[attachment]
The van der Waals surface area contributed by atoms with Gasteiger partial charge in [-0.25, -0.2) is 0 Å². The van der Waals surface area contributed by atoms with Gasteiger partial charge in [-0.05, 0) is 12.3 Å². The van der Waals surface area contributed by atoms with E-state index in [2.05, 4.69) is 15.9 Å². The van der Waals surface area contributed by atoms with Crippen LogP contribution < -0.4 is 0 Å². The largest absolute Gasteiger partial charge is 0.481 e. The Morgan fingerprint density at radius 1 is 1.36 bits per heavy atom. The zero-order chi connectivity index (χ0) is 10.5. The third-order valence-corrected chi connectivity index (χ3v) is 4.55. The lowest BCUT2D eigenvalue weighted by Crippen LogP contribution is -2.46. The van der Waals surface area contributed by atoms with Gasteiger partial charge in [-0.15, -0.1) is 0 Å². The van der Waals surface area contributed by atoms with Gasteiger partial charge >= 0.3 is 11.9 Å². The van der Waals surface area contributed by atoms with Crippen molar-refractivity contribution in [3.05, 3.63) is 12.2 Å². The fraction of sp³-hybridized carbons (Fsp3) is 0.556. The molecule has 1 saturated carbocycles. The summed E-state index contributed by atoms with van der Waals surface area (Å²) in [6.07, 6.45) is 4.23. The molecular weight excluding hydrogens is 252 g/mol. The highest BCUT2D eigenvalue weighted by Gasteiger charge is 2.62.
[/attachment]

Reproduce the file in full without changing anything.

The van der Waals surface area contributed by atoms with Gasteiger partial charge in [-0.25, -0.2) is 0 Å². The van der Waals surface area contributed by atoms with Gasteiger partial charge in [-0.05, 0) is 12.3 Å². The van der Waals surface area contributed by atoms with E-state index in [2.05, 4.69) is 15.9 Å². The van der Waals surface area contributed by atoms with Crippen LogP contribution < -0.4 is 0 Å². The largest absolute Gasteiger partial charge is 0.481 e. The Morgan fingerprint density at radius 1 is 1.36 bits per heavy atom. The zero-order chi connectivity index (χ0) is 10.5. The third-order valence-corrected chi connectivity index (χ3v) is 4.55. The lowest BCUT2D eigenvalue weighted by Crippen LogP contribution is -2.46. The van der Waals surface area contributed by atoms with Gasteiger partial charge in [-0.15, -0.1) is 0 Å². The van der Waals surface area contributed by atoms with Gasteiger partial charge >= 0.3 is 11.9 Å². The van der Waals surface area contributed by atoms with Crippen molar-refractivity contribution in [3.05, 3.63) is 12.2 Å². The fraction of sp³-hybridized carbons (Fsp3) is 0.556. The molecule has 1 saturated carbocycles. The summed E-state index contributed by atoms with van der Waals surface area (Å²) in [6.07, 6.45) is 4.23. The molecular weight excluding hydrogens is 252 g/mol. The highest BCUT2D eigenvalue weighted by Gasteiger charge is 2.62.